Disasters are natural or man-made emergencyevents, which have negative economic and social consequences for the affectedpopulation.Disaster preparedness is defined as measures taken to prepare for and reduce theeffects of disasters in four phases. This is to predict and, where possible, preventdisasters, mitigate their impact on vulnerable populations, respond toeffectively, and cope with consequences. This definition gives clear concise words toinfer what takes place during preparation stages. Reduce, predict, and prevent, are allactionable things apart of the mitigation entity of disaster preparedness. This type ofpreparedness dates back to the early 20th century.

Before then, disasterswere addressed by providing compensation to those most affected. According to DavidMcEntire, ” Mitigation refers to several things, including risk reduction, lossminimization, or the alleviation of potential negative impacts associated withdisasters (McEntire, 2015 p.4).Therefore, hazard mitigation is anyaction taken to reduce or eliminate long-term risk to people and property fromnatural hazards. In1944 The Flood Control Act was implemented giving the U.

S. the ability to designand construct dams in order to prevent river floods from occurring. Robert T. Stafford Disaster Relief and EmergencyAssistance was signed into law November 23, 1988; it amended the DisasterRelief Act of 1974. This actconstitutes the statutory authority for most federal disaster responseactivities. In thepast 40 years the United States has worked diligently to incorporate disasterpreparedness into the workings of government. These efforts include corporations such as theEmergency Broadcast System and the Federal Emergency Management Agency (FEMA),an agency implemented due to the number of disasters taking place in the U.

S. FEMA plays a criticalrole in meeting the needs of affected populations by servicing small businessloans, personal property detainment, temporary housing, emergency food,unemployment assistance, and home repair. These services are meant to transition adisaster survivor back into a normal pace of living.             As time and society evolves, naturaldisasters become more of a danger to the world.

Hurricane Floyd, which destroyed an entirecommunity, highlights on how disaster preparedness is not yet where it needs tobe. September16, 1999 Hurricane Floyd being a category two storm made landfall. In additionto the storm surge from Hurricane Floyd, another storm came through and dropped16 inches of rain. This chain of events placed the town of Princeville, NCcompletely under water. More than 700 homes were destroyed, and 52 lives werelost.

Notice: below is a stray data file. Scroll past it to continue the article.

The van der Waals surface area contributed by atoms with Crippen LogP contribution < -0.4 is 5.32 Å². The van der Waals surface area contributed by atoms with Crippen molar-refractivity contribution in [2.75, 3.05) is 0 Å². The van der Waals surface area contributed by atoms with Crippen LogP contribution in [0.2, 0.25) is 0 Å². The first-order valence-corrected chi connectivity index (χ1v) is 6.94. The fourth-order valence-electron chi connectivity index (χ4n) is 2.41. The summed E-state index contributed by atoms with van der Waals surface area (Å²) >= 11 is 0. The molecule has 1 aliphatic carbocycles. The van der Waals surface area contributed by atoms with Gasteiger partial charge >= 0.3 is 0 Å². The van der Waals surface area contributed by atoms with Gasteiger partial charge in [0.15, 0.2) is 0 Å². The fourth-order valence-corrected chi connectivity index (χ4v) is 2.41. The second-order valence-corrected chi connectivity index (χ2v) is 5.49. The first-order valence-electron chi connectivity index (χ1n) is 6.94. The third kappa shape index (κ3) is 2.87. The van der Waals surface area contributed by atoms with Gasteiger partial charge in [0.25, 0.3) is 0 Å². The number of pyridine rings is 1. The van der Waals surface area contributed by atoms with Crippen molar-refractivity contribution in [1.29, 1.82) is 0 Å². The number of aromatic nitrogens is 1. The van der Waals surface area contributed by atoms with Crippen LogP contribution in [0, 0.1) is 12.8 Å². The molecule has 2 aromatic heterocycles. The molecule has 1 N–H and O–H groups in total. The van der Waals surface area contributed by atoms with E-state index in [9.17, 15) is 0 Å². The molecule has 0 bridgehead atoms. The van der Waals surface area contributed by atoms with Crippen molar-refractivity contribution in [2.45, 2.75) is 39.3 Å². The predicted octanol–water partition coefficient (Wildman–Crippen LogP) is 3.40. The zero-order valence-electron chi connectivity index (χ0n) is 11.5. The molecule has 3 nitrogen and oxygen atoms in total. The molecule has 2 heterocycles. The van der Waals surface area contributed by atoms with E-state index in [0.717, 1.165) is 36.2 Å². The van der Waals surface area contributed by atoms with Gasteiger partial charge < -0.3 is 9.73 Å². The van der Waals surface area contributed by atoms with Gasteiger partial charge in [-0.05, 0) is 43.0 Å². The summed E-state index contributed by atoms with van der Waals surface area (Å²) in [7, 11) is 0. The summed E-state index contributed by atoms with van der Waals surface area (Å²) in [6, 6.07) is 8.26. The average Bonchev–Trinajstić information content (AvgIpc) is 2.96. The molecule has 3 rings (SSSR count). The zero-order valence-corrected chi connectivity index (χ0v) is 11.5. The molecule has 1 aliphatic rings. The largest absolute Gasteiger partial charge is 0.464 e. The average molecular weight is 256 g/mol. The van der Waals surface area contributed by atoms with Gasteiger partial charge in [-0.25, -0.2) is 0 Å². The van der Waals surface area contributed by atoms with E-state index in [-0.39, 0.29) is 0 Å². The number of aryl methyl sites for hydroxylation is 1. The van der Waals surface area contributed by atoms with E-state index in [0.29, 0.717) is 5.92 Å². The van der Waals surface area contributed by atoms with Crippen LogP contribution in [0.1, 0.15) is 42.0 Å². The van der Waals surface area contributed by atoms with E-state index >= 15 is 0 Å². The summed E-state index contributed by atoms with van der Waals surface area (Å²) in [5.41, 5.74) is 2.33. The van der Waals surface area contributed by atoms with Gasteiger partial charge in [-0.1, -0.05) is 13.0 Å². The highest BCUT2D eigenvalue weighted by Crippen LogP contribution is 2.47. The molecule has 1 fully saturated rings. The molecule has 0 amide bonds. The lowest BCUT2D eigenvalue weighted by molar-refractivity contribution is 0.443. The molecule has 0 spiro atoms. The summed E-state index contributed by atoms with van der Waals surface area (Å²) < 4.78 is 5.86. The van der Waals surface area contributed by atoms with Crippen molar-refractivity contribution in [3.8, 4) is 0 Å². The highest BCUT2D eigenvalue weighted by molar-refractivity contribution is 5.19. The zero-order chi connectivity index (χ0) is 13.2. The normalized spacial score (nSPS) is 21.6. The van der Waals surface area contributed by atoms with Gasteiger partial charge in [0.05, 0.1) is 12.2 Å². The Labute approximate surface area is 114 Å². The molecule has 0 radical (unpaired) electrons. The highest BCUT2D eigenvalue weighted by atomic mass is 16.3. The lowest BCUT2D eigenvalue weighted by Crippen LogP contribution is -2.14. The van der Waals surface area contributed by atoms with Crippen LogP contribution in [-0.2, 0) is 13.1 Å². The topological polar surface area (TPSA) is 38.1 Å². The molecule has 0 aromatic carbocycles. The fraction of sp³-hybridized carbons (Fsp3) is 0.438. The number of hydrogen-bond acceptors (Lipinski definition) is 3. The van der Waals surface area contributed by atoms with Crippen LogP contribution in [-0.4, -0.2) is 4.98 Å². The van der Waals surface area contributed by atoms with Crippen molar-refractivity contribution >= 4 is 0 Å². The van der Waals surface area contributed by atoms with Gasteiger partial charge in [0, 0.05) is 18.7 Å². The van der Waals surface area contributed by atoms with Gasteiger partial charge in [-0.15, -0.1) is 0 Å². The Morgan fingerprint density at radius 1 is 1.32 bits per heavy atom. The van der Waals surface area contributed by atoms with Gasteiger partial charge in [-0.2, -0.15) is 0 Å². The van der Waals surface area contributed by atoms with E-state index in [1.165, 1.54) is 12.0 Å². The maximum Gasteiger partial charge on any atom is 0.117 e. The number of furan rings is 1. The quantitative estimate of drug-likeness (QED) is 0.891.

In response, FEMA handed out $26 million to Princeville’s more than 2,000residents and another $1.5million to the town to rebuild after Floyd’s floodwaters recede (Bowens, 2011). This still wasinsufficient and did not bring Princeville where it needed to be, nor keeppeople in the community.

            In his article “Reclaiming SacredGround,” Victor Blue recorded that before the 1999 flood that hit Princeville,the community had been living and fighting through disaster after disaster. Major floods occurredtwo years after the community’s founding and again in 1919, 1924, 1928, 1940and 1958. Timeafter time, residents evacuated, came back and rebuilt. But residents grewfatigued of this periodic disruption of their lives without sustainablesolutions for mitigation and repair.

In 1967, a 3-mile long levee was completed toprotect the city from being flooded by the Tar River. The community was backon its feet and thriving.         Moving forward to August of2005, Hurricane Katrina Struck the gulf cost as a category 3 hurricane with100-140 mile an hour winds. The storm did great damage. Similar to PrincevilleN.C, the storm surge caused the levees to break, which made this eventcatastrophic. When the levees broke it placed New Orleans under water resultingin massive deaths, and destroyed properties. There were high amounts ofscrutiny placed on FEMA from the citizens of the United States.

The victims ofthe storm were outraged at how delayed the government on all three levels waswith providing relief. With these two events being a pivotal milestone foremergency manage how did government change to provide more effective servicewhen dealing with disasters? This paper will discuss the issue with disasterpreparedness and hazard mitigation, compare and contrast the history andpresent time as it relates to past and current events, and give policy implications.PROBLEM Understanding the Princeville flood andHurricane Katrina can provide deep insight concerning issues surroundingdisaster preparedness, performance and effectiveness. As previously stated,FEMA gave $26 million to the Princeville community and another $7 million inthe form of grants. All of the money was invested in one community.

However,today there is no evidence of what has come of it. Some may believe this is dueto the low economic and cultural value. The Housing and Urban Developmentorganization at this time was also facing turmoil that lead to victory inlegislation.

In 1998, Congress approved housing reforms toreduce segregation by race and income (Congress 2013). In studying theevacuation decisions of African Americans during Katrina, Wilson et al (2010)found racial barriers. These barriers included low socioeconomic status, havinglittle money, a perceived need to stay and protect valuables due toneighborhood crime and violence, alleged racism in evacuation transportation,and apathy towards low-income African Americans on the part of officials. Alsoregarding Katrina, Wilson et al (2010) recorded that many residents of NewOrleans were confused about what to do because of inappropriate timing andmandatory evacuation orders. There are other factors that affect issuesconcerning disasters and evacuation methods including past experience, traffic,immobility, lack of transportation, limited social capital and desire toshelter in place. After reviewing literature about both thePrinceville flood of 1999, and Hurricane Katrina it is clear that the mainissues with disaster preparedness include, but are not limited to, monetaryfunds, low economic value in communities, government’s ineffectiveness inwarning procedures, mitigation requirements, and recovery protocol, all ofwhich will be looked at when going into the history of disaster preparedness.